I think we all understand what status quo means—the existing state of affairs. Within the status quo nothing changes until the level of discomfort becomes great enough to force change. By that point it’s usually too late for the change to do any real, long-lasting good—and it’s certainly too late for that change to be guided in the most rational, beneficial way possible. Forced changes are not only more painful, but they’re also often a part of a rapid downward spiral.
“Status quo is, you know, Latin for ‘The mess we’re in.'”
Mutatio is Latin for change. Shifting your outlook from maintaining the status quo to becoming status mutatio means that you become an agent of change. Becoming status mutatio means you’re always on the lookout for a better way of doing things—for opportunities to grow.
Do You Want to Grow or Not?
I think if you ask most people if they want to grow, their answer would be, “Yes.” At the same time, I’m not sure most people grasp that growth, by its very action, necessitates change. Just like a plant must change from an inert seed into something beautiful and completely different, so too must human organisms and systems change if they are to truly experience growth.
It doesn’t matter if we’re talking about an individual, a church, a business, a political or non-profit organization—all things will experience change as they grow. As an individual learns new concepts, as a church adds to its numbers, or as a businesses and organizations reach new people and hire new employees, there is a natural tendency toward change. The only way to inhibit that change is by refusing those natural changes to take place.
What does this refusal look like? Individuals hear new ideas and concepts and reject them out of hand. Churches gain new members but don’t allow those people to have any influence on how things are done going forward. Businesses touch the lives of potential customers, but instead of learning how they can best meet the needs of a changing society, they insist that their products are wonderful as-is. Organizations hire new people, but never let new ideas from their employees percolate upwards, insisting instead that employees tow the line and stick to the handbook.
This is what stagnation looks like. This is what stifling imagination and creativity looks like. This stagnation ultimately leads to death.
If It Ain’t Broke, I Ain’t Budging!
Status quo is most often reflected in an “if it ain’t broke, don’t fix it” mentality. These are the sort of people who, when confronted with the idea of change, balk because “we’ve always done it this way.”
How short-sighted is an attitude like this? You mean to say there’s NOTHING that could be improved upon? There’s NOTHING that might possibly be done better or more efficiently?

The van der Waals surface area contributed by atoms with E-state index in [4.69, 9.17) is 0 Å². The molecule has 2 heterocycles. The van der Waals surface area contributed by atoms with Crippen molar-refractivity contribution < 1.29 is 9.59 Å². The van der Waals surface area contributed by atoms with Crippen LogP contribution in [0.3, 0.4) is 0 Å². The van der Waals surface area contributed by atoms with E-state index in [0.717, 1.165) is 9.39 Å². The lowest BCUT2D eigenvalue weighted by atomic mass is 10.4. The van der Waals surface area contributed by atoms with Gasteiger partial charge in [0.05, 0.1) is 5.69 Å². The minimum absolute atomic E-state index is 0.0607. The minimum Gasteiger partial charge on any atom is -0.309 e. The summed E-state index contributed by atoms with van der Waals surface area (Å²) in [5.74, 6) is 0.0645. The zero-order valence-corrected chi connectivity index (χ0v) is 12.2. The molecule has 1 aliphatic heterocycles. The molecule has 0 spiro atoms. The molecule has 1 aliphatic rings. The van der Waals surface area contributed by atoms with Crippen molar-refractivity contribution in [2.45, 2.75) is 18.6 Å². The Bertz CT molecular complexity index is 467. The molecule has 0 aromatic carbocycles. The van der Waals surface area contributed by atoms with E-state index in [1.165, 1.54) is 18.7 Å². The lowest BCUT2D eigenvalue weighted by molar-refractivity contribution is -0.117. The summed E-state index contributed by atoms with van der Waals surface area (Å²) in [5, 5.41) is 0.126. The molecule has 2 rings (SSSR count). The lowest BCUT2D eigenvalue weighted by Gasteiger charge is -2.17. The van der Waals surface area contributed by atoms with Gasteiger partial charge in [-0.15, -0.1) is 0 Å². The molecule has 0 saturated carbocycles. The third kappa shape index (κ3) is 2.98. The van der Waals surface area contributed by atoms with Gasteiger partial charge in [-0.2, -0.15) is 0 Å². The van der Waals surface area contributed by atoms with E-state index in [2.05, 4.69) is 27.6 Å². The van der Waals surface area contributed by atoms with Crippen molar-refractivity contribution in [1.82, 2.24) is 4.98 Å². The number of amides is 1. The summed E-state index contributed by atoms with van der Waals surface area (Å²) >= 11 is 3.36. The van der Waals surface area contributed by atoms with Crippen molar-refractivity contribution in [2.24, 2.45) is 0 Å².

I think keeping the status quo is the default approach to life for most humans. Why?
Because the status quo is comfortable.
Keeping the status quo involves less perceived risk. To change—even when we know intellectually that successful change will bring about greater comfort or a better way of living—we are forced to step out of our comfort zones. We’re nestled safely in the familiar, even if we can see there’s a potential for something better.
Even if the consequences of failure are ultimately less painful than the consequences of staying the same, we’re still willing emotionally to stay put because our current level of pain is a familiar friend.
We tell ourselves, “Better the devil you know than the devil you don’t.” How sad that we can see success, goodness, and greatness on the horizon, but would rather make friends with well-known evil or mediocrity.
“The soft-minded man always fears change. He feels security in the status quo, and he has an almost morbid fear of the new. For him, the greatest pain is the pain of a new idea.”
~Martin Luther King, Jr.
Embracing Change for Good
Trust me, I get it. I understand because I’m no different. Becoming status mutatio is only gained through daily, willful intentionality. So how do we start?
Start by becoming open to both the idea of and need for change. Not change for change’s sake. Not change just because everyone else is doing it or to follow cultural fads.
No, embrace change as a part of growth. Embrace the change that comes as a natural by-product of attempting excellence. Embrace changes that come from looking for a better way.
When presented with opportunities for growth, an agent of change will stop and take time to consider the pros and cons of allowing that growth to happen. Being an agent of change does not mean shifting to an attitude that says, “all growth is good.” That’s foolishness. Cancer is a type of growth, and I think we’d all agree that cancer is not a good thing.
A wise agent of change considers the costs of change and determines if the potential end result is better than staying the same. An agent of change also asks “What’s the worst case scenario if we attempt this change versus the worst case scenario if we stay the same?” If, in the final analysis, they discover that not changing is the better way, at least they were open to the possibility of change, therefore they were open to the possibility of growth.
Change can be scary, but if we work as agents of change we can control and direct the growth.
Will we look completely different once the change has happened? Absolutely, but think back to that inert seed. Once it’s planted and begins to grow, it ultimately becomes able to reproduce itself exponentially and becomes more useful. Homes can be built from the wood of a tree. Pollen can be harvested and turned into honey. Life changing medicines can be created from plant by-products.
All because that tiny little seed was encouraged to change into something new.
Also published on Medium.
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